Safe PrEP Implementation Strategies for Women Reporting Intimate Partner Violence
Nurses and other providers should incorporate safety planning into PrEP care for women experiencing intimate partner violence.
One in 2 HIV positive women report experiencing intimate partner violence, in comparison with 1 in 4 women in the US general population. Strategies for HIV prevention are thus vital for women experiencing intimate partner violence.
Previously, few studies have examined safety-planning strategies related to provision of pre-exposure prophylaxis (PrEP) for women exposed to intimate partner violence. However, a recent study that was presented in an oral abstract session at the Association of Nurses in AIDS Care Conference (ANAC 2019) explored health care and social service providers’ perceptions on safety planning when initiating PrEP in this population.
The study was conducted by investigators from John Hopkins University School of Nursing, Brown University, and Yale University School of Public Health. The study team sought to understand what providers saw as strategies for preventing the escalation of violence, mitigating partner interference, and promoting PrEP adherence.
Investigators interviewed 9 women’s health care providers, 6 PrEP providers, and 9 intimate partner violence service providers in 60- to 90-minute semi-structured in-depth interviews. The interviews were audio-recorded and transcribed, then uploaded to the qualitative analysis application Dedoose. Recurring themes were identified by the study team using an inductive thematic analysis approach.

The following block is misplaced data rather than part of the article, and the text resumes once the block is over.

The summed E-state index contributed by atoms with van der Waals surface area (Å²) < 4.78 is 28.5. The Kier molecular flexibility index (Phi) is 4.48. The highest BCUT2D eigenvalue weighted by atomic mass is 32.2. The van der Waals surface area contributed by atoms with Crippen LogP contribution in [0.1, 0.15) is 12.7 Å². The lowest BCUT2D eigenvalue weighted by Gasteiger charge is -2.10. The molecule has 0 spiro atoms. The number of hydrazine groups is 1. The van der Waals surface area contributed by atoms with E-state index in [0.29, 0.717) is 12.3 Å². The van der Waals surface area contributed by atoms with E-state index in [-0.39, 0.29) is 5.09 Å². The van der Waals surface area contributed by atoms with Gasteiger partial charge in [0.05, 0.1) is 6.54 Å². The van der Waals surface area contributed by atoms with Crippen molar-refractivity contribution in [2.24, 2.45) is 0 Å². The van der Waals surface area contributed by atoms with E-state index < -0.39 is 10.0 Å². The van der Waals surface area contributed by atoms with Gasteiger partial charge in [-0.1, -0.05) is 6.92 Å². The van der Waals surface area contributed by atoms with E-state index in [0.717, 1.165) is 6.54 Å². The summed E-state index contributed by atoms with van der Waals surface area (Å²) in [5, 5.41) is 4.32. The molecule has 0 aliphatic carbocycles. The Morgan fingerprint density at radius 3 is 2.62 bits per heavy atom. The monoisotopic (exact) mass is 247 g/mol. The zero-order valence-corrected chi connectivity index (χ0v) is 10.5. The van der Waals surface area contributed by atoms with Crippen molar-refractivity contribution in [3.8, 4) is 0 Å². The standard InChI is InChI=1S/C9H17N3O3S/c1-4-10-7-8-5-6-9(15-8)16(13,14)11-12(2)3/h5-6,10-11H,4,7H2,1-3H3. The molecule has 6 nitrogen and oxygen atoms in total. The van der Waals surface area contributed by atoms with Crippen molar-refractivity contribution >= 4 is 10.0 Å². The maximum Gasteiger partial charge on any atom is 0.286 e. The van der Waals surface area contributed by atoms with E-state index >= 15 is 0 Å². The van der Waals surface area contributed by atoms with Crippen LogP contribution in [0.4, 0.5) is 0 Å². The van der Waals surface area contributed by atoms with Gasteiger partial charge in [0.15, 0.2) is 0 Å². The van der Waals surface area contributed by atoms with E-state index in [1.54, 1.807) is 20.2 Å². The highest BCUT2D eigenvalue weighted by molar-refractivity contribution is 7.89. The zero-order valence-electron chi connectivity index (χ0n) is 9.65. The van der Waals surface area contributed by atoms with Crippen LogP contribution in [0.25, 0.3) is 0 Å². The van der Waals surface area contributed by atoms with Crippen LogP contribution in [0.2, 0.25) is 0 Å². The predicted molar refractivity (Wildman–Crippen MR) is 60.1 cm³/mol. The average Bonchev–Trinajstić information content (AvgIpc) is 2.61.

Investigators found providers agreed that safety planning was an integral part of conversations about PrEP with women experiencing intimate partner violence. Based on the themes analyzed, investigators identified 3 major components to effective safety planning. The first was to “assess danger” by getting to the root of what factors are leading to a woman potentially feeling unsafe taking PrEP. The second component that emerged in interviews was the need to maintain patient confidentiality concerning PrEP by “Keep(ing) it undisclosed”. Thirdly, providers highlighted a need to collaborate with patients to develop individuated plans for maximizing a specific woman’s safety while taking PrEP. Study authors referred to this as a need to engage in “a little bit of handholding.”
Investigators concluded that “safety planning is a key strategy to mitigating partner interference, avoiding further harm, and promoting adherence and retention to PrEP among women experiencing IPV.”
The authors of the abstract recommended that future research examine the role of nurses in facilitating safety planning around PrEP use. It was also recommended that health care and social service providers work together to craft trauma informed guidelines, recommendations, and training that includes safety planning as a part of the PrEP care continuum for women experiencing intimate partner violence.
The abstract, ‘If the partner finds out, then there’s trouble’: Provider perspectives on safety planning and partner interference when offering HIV Pre-Exposure Prophylaxis (PrEP) to women experiencing intimate partner violence (IPV), was presented in an oral abstract session at ANAC 2019 in Portland, Oregon.